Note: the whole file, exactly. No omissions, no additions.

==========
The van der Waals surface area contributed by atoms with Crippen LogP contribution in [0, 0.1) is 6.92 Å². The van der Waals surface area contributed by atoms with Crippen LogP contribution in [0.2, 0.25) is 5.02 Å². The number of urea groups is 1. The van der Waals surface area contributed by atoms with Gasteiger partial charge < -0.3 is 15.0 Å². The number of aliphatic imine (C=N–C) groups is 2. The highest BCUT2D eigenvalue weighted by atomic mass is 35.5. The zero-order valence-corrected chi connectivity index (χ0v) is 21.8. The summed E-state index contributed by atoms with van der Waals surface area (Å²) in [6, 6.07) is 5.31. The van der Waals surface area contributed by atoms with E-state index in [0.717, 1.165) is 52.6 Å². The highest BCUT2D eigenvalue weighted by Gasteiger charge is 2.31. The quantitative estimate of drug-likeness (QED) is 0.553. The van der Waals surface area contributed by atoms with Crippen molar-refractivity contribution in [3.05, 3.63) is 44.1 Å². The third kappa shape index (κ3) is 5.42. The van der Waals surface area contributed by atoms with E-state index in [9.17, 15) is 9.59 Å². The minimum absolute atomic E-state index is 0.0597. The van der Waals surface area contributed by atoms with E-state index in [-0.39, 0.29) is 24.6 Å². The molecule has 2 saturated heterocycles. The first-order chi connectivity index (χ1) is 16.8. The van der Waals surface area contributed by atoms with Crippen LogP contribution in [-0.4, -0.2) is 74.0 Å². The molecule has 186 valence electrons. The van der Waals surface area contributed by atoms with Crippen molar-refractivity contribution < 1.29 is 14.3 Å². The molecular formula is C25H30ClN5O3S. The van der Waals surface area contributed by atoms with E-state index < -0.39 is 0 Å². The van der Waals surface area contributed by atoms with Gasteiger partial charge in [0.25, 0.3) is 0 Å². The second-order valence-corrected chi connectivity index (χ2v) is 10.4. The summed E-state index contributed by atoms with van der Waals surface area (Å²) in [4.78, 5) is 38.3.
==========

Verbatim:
The van der Waals surface area contributed by atoms with Crippen LogP contribution in [0, 0.1) is 6.92 Å². The van der Waals surface area contributed by atoms with Crippen LogP contribution in [0.2, 0.25) is 5.02 Å². The number of urea groups is 1. The van der Waals surface area contributed by atoms with Gasteiger partial charge < -0.3 is 15.0 Å². The number of aliphatic imine (C=N–C) groups is 2. The highest BCUT2D eigenvalue weighted by atomic mass is 35.5. The zero-order valence-corrected chi connectivity index (χ0v) is 21.8. The summed E-state index contributed by atoms with van der Waals surface area (Å²) in [6, 6.07) is 5.31. The van der Waals surface area contributed by atoms with E-state index in [0.717, 1.165) is 52.6 Å². The highest BCUT2D eigenvalue weighted by Gasteiger charge is 2.31. The quantitative estimate of drug-likeness (QED) is 0.553. The van der Waals surface area contributed by atoms with Crippen molar-refractivity contribution in [3.05, 3.63) is 44.1 Å². The third kappa shape index (κ3) is 5.42. The van der Waals surface area contributed by atoms with E-state index in [9.17, 15) is 9.59 Å². The minimum absolute atomic E-state index is 0.0597. The van der Waals surface area contributed by atoms with E-state index in [-0.39, 0.29) is 24.6 Å². The molecule has 2 saturated heterocycles. The first-order chi connectivity index (χ1) is 16.8. The van der Waals surface area contributed by atoms with Crippen LogP contribution in [-0.4, -0.2) is 74.0 Å². The molecule has 186 valence electrons. The van der Waals surface area contributed by atoms with Crippen molar-refractivity contribution < 1.29 is 14.3 Å². The molecular formula is C25H30ClN5O3S. The van der Waals surface area contributed by atoms with E-state index < -0.39 is 0 Å². The van der Waals surface area contributed by atoms with Gasteiger partial charge in [0.25, 0.3) is 0 Å². The second-order valence-corrected chi connectivity index (χ2v) is 10.4. The summed E-state index contributed by atoms with van der Waals surface area (Å²) in [4.78, 5) is 38.3.